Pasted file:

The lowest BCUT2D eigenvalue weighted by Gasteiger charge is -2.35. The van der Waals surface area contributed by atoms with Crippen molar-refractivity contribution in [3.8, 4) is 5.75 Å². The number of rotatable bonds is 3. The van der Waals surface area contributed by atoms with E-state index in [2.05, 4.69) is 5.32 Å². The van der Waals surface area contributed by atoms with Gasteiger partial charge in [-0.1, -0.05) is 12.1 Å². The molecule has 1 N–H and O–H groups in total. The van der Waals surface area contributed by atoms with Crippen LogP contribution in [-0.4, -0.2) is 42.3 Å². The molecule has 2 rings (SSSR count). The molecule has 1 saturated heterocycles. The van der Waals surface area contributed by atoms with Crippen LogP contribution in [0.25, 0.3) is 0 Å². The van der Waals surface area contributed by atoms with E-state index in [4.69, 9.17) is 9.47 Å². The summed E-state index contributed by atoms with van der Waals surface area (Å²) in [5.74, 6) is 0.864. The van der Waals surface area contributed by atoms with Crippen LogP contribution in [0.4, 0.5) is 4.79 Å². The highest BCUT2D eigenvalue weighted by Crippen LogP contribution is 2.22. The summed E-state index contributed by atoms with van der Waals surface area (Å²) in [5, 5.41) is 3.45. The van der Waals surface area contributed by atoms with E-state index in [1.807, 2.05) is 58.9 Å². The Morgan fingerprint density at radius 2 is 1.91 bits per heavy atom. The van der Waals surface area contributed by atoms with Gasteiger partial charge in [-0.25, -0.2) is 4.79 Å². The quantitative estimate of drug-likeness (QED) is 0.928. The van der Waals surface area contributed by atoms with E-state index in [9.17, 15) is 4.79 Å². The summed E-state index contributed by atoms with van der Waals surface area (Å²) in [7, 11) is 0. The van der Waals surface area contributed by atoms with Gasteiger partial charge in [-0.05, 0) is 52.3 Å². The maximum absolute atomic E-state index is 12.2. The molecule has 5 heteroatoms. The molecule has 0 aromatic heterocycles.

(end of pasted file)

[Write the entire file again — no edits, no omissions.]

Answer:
The lowest BCUT2D eigenvalue weighted by Gasteiger charge is -2.35. The van der Waals surface area contributed by atoms with Crippen molar-refractivity contribution in [3.8, 4) is 5.75 Å². The number of rotatable bonds is 3. The van der Waals surface area contributed by atoms with E-state index in [2.05, 4.69) is 5.32 Å². The van der Waals surface area contributed by atoms with Gasteiger partial charge in [-0.1, -0.05) is 12.1 Å². The molecule has 1 N–H and O–H groups in total. The van der Waals surface area contributed by atoms with Crippen LogP contribution in [-0.4, -0.2) is 42.3 Å². The molecule has 2 rings (SSSR count). The molecule has 1 saturated heterocycles. The van der Waals surface area contributed by atoms with Crippen LogP contribution in [0.25, 0.3) is 0 Å². The van der Waals surface area contributed by atoms with E-state index in [4.69, 9.17) is 9.47 Å². The summed E-state index contributed by atoms with van der Waals surface area (Å²) in [5.74, 6) is 0.864. The van der Waals surface area contributed by atoms with Crippen LogP contribution in [0.4, 0.5) is 4.79 Å². The highest BCUT2D eigenvalue weighted by Crippen LogP contribution is 2.22. The summed E-state index contributed by atoms with van der Waals surface area (Å²) in [5, 5.41) is 3.45. The van der Waals surface area contributed by atoms with E-state index in [1.807, 2.05) is 58.9 Å². The Morgan fingerprint density at radius 2 is 1.91 bits per heavy atom. The van der Waals surface area contributed by atoms with Gasteiger partial charge in [-0.25, -0.2) is 4.79 Å². The quantitative estimate of drug-likeness (QED) is 0.928. The van der Waals surface area contributed by atoms with E-state index in [9.17, 15) is 4.79 Å². The summed E-state index contributed by atoms with van der Waals surface area (Å²) in [7, 11) is 0. The van der Waals surface area contributed by atoms with Gasteiger partial charge in [-0.05, 0) is 52.3 Å². The maximum absolute atomic E-state index is 12.2. The molecule has 5 heteroatoms. The molecule has 0 aromatic heterocycles.